By Adedapo Adesanya
Crude oil prices stabilized on Thursday amid fears about the economic outlook for the world’s largest oil importer, China, weakening Brent crude futures contracts by $ 1.40 or 1.9% to 74 . $ 42 a barrel and US West Texas Intermediate (WTI) crude futures contracts by $ 1.42 or 2 percent to $ 70.94 a barrel.
The market has been taken in hand following the downgrading of the ratings of two Chinese real estate developers, just as some governments have taken measures to combat the Omicron variant of the coronavirus.
On Thursday, rating agency Fitch demoted real estate developers China Evergrande Group and Kaisa Group to “narrow default” status, saying they had defaulted on offshore bonds.
The news has heightened investor fears about the growth of the Chinese economy which, by extension, could impact the oil buying appetite of the world’s largest crude customer, market analysts said.
Their struggle to turn assets into cash had raised fears that a default would chill Chinese credit markets and trigger global shockwaves.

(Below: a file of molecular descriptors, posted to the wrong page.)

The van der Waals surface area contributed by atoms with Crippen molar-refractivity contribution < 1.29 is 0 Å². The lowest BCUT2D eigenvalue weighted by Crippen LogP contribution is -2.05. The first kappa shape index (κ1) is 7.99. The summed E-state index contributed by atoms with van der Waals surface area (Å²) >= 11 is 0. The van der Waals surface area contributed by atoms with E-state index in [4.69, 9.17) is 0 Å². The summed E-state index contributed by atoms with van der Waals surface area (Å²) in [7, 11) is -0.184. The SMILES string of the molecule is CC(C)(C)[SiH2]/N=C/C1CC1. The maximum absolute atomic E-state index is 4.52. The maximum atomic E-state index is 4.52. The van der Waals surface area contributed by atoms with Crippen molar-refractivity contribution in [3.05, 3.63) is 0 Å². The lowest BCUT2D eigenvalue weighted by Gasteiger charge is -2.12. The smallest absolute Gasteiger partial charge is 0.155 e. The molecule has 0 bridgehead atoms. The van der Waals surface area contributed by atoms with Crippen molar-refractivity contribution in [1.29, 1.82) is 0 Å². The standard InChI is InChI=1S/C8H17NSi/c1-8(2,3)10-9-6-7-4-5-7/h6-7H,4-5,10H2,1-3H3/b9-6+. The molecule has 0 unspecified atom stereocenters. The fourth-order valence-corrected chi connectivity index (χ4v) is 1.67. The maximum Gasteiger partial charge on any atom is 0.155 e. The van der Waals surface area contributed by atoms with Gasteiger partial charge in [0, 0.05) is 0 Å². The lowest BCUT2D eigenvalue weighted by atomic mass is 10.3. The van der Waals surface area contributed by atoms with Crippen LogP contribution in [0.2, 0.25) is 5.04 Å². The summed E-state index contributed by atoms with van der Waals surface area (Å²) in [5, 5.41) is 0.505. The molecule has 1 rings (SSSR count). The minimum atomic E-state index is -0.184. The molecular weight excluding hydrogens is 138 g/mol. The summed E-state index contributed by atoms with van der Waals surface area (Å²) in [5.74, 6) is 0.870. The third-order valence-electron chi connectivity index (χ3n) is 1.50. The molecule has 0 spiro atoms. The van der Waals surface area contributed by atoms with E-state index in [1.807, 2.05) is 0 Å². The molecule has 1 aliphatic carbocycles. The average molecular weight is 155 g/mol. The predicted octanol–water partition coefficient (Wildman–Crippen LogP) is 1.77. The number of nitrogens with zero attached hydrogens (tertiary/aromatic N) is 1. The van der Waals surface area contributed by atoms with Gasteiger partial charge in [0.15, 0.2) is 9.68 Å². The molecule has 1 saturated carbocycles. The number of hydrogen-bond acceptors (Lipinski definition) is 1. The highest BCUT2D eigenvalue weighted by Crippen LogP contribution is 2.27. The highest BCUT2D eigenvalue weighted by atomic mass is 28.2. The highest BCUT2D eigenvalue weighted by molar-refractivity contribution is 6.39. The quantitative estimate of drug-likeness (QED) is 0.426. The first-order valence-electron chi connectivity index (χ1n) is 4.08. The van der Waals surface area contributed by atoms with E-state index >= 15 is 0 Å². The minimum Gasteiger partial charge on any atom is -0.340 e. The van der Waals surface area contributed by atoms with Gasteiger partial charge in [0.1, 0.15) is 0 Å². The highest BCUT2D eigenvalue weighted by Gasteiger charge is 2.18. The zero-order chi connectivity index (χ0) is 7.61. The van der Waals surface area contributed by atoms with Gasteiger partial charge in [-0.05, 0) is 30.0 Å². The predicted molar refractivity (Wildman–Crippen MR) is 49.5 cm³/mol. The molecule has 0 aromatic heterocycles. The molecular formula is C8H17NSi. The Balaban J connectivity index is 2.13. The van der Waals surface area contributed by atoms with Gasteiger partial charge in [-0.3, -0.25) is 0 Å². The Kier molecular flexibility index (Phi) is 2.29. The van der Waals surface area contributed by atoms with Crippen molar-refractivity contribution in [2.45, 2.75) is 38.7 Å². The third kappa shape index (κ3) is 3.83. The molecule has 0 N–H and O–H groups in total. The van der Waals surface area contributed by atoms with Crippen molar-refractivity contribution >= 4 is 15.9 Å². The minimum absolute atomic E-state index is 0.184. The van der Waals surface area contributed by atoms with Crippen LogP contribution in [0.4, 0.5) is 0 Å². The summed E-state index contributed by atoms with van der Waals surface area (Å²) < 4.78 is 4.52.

This comes after major economies continued to take more stringent measures to counter the spread of the Omicron variant.
Britain has imposed stricter COVID-19 restrictions on England, saying people should work from home where possible, wear masks in public places and show COVID-19 vaccine passes for access certain events and places.
Denmark is also planning new restrictions, including closing restaurants, bars and schools, while China has halted group tourist trips while South Korea, Singapore and Australia continue to have cases higher.
This is done even after laboratory evidence suggested that the Pfizer vaccine has a neutralizing effect on Omicron.
US inventory data released on Wednesday also weighed on prices later.
Data from the Energy Information Administration (EIA) showed crude inventories fell 240,000 barrels last week, far less than analysts expected.
In the United States, there was positive data as the number of Americans filing new jobless claims fell last week to the lowest level in more than 52 years amid an acute shortage of workers, according to new data released by the country’s labor department.